When Russ Pinkham made the decision to move his seafood market from a few miles out of town, on Route 27, closer to the hub of activity in Boothbay Harbor, he and his wife, Cathy, were planning to simply open another seafood market in a new building.
But sometime along the way, as the contemporary, upscale building was under construction, the Pinkhams, who were planning to rent half the space, decided to take over the whole building.
Pinkham’s Gourmet Market, pinkhamseafood.com, across Route 27 from Hammond Lumber, opened July 27. Fresh, local seafood is still a big part of the business, but there’s also a top-of-the-line meat counter manned by a well-known local butcher, Peter Hurst.
Though Pinkham stops short of calling his new market a supermarket, with the local produce, dairy items, wine, and a wide selection of specialty and frozen items, customers can stop in and find everything they’ll need, and want, for dinner. “We just wanted to give people a different choice, and they’re coming in here and thanking me, and saying they’re awestruck with the building,” Pinkham said.
Russ Pinkham, who worked as a commercial fisherman for 25 years, has been in the business of fresh seafood since 1985, when his parents, Larry and Susan Pinkham, opened the first Pinkham’s Seafood on River Road in Boothbay.
He took over the business in 2008, after his mother died. In 2014, he moved it to the former site of Lisa’s Lunchbox on Route 27, where it thrived for four years.
When the opportunity to move to a new, bigger location, closer to town, presented itself, the Pinkhams jumped on it.
John Wagner, who has a home in East Boothbay, designed and owns the building. Much of the wood, including huge rafters and a huge mast and boom that tower over the seafood section of the market, was cut in his warehouse in Reno, and all the parts were shipped to the construction site. Pinkham oversaw the construction.
It was Wagner who put the bug in Pinkham’s ear to expand from just seafood to a meat counter and specialty groceries. “He said, ‘You’ve got the opportunity, so why not just do it?’” Pinkham said. “A lot of people were coming into my other place saying, ‘Well, now we have to go down the road for meat because we don’t all eat seafood.’”
The meat counter has proved to be a big draw for the market, Pinkham said. The meat is all Certified Angus Beef. “We wanted good beef – affordable, but good,” Pinkham said. “The (Certified Angus Beef) has more than met my expectations, and customers have been raving about it.”
The pork, which comes from Iowa, costs 30 or 40 cents a pound more than regular pork, but the difference is huge, Pinkham said. The chicken is “Smart Chicken.” It’s air-chilled, as opposed to soaked in a brine. “It’s top-of-the-line. Once you try it, you won’t go back.”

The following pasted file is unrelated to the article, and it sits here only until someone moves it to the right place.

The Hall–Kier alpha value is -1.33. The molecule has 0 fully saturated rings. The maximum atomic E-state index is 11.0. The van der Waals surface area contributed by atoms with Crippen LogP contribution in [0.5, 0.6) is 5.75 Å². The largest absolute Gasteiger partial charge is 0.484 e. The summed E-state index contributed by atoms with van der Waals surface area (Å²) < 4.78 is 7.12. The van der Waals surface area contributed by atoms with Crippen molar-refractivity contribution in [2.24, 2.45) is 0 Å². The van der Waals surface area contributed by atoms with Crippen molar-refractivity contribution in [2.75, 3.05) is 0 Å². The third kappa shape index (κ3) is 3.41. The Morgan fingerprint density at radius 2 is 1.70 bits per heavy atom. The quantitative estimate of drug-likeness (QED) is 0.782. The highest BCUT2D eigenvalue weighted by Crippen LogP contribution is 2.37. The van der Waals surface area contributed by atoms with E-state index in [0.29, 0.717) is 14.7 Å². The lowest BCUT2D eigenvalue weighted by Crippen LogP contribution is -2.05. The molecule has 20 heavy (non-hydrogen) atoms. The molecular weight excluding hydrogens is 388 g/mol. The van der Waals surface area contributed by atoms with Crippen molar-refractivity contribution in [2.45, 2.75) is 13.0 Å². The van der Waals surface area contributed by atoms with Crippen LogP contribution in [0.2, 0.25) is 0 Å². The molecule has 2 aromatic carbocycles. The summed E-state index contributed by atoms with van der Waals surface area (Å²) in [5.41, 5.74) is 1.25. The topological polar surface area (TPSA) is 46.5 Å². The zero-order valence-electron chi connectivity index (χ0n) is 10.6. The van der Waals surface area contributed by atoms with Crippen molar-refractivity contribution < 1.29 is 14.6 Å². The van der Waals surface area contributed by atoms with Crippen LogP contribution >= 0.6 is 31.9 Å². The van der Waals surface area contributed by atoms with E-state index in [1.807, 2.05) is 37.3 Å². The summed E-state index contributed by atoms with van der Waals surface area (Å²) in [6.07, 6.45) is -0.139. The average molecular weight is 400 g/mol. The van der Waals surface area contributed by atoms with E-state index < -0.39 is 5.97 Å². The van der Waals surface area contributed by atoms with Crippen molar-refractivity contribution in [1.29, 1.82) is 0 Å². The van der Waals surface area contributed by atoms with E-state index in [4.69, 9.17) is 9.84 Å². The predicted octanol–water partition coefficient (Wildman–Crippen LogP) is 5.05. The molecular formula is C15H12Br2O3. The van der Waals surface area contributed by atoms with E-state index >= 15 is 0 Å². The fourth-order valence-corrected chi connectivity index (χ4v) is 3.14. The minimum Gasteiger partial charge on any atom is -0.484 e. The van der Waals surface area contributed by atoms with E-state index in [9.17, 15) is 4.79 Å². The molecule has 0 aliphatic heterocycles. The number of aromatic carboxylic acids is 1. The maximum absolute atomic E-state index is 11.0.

The hamburger is all ground chuck. Hurst puts it through the grinder twice, to make it especially tender. And the Tomahawk steaks, which look like something out of a Flintstones cartoon, are a conversation starter. “People walk out of here looking like they’re holding a big dinosaur bone,” Pinkham said.
Hurst has been working at meat counters since the ’80s, when he worked at Carbone’s Market in Boothbay Harbor. “We closed that store on Oct. 30, 1992 at 12 o’clock,” he said. “I started at Yellowfront (Grocery, in Damariscotta) at 12:30.” He worked at Yellowfront, then Main Street Grocery, until moving to Pinkham’s in July.
The butcher calls Stephen Pierce, a former co-owner and butcher at Yellowfront who now works at Lincoln’s Market in Warren, his mentor in the meat business.
“I worked alongside him for 23 years,” Hurst said. “He’s the best in the business. He’s an incredible role model. He made me the meat cutter I am today.”
The seafood section, which includes a new oyster bar featuring local oysters, offers all the fresh seafood carried in the previous location: lobsters, steamers and littlenecks, swordfish, tuna, Arctic char, haddock, cod, sole, flounder, mussels, crabmeat, lobster meat, shrimp, halibut, and salmon.
There’s a wide selection of specialty items and groceries available, including Duck Trap smoked products, Boston Pride stuffed clams, Hurricane frozen chowders, and State of Maine Cheese, from Rockport.
Cathy Pinkham, a medical assistant at St. Andrews Family Care Center for 15 years, now works at the market full time. Along with ordering all the gourmet and grocery items, she makes seafood chowders and stews, crabcakes and stuffed fish, potato and pasta salads, and other ready-to-eat specialties. There are home-baked beans and ribs, cooked in a smoker outside the building. Lobster stew is available on Fridays, and lobsters are cooked to order.
The wine selection features bottles from $10 to over $100.
The Pinkhams are happy with their decision to expand into areas other than seafood. “The meat counter, and Pete, add a whole new dimension to something that was good, to making it 10 times better,” Russ Pinkham said. “People can come in and get some good ground beef, grab some rolls and a bag of chips, and they’re good to go. That’s what we like seeing.”
The market, at 295 Townsend Ave., is open daily from 9 a.m. to 6 p.m. For more information, call 633-6236.